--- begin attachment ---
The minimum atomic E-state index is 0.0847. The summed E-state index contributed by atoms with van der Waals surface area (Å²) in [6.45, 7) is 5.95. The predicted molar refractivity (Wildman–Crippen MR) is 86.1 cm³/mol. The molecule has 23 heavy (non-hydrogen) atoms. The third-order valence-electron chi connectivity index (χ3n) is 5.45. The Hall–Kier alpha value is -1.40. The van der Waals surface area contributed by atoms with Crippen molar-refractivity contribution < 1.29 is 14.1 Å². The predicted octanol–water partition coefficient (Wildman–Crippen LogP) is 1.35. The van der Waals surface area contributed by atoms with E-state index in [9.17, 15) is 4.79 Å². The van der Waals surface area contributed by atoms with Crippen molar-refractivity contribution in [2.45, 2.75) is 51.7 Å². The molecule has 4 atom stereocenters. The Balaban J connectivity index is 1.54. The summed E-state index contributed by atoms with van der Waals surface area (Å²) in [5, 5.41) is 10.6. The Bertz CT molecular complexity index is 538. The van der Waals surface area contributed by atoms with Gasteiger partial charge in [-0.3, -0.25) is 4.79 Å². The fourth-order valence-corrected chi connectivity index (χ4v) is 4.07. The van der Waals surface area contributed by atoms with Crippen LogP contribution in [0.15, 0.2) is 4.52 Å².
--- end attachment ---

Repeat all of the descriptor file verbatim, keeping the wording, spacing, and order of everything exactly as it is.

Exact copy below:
The minimum atomic E-state index is 0.0847. The summed E-state index contributed by atoms with van der Waals surface area (Å²) in [6.45, 7) is 5.95. The predicted molar refractivity (Wildman–Crippen MR) is 86.1 cm³/mol. The molecule has 23 heavy (non-hydrogen) atoms. The third-order valence-electron chi connectivity index (χ3n) is 5.45. The Hall–Kier alpha value is -1.40. The van der Waals surface area contributed by atoms with Crippen molar-refractivity contribution < 1.29 is 14.1 Å². The predicted octanol–water partition coefficient (Wildman–Crippen LogP) is 1.35. The van der Waals surface area contributed by atoms with E-state index in [9.17, 15) is 4.79 Å². The van der Waals surface area contributed by atoms with Crippen molar-refractivity contribution in [2.45, 2.75) is 51.7 Å². The molecule has 4 atom stereocenters. The Balaban J connectivity index is 1.54. The summed E-state index contributed by atoms with van der Waals surface area (Å²) in [5, 5.41) is 10.6. The Bertz CT molecular complexity index is 538. The van der Waals surface area contributed by atoms with Gasteiger partial charge in [-0.3, -0.25) is 4.79 Å². The fourth-order valence-corrected chi connectivity index (χ4v) is 4.07. The van der Waals surface area contributed by atoms with Crippen LogP contribution in [0.15, 0.2) is 4.52 Å².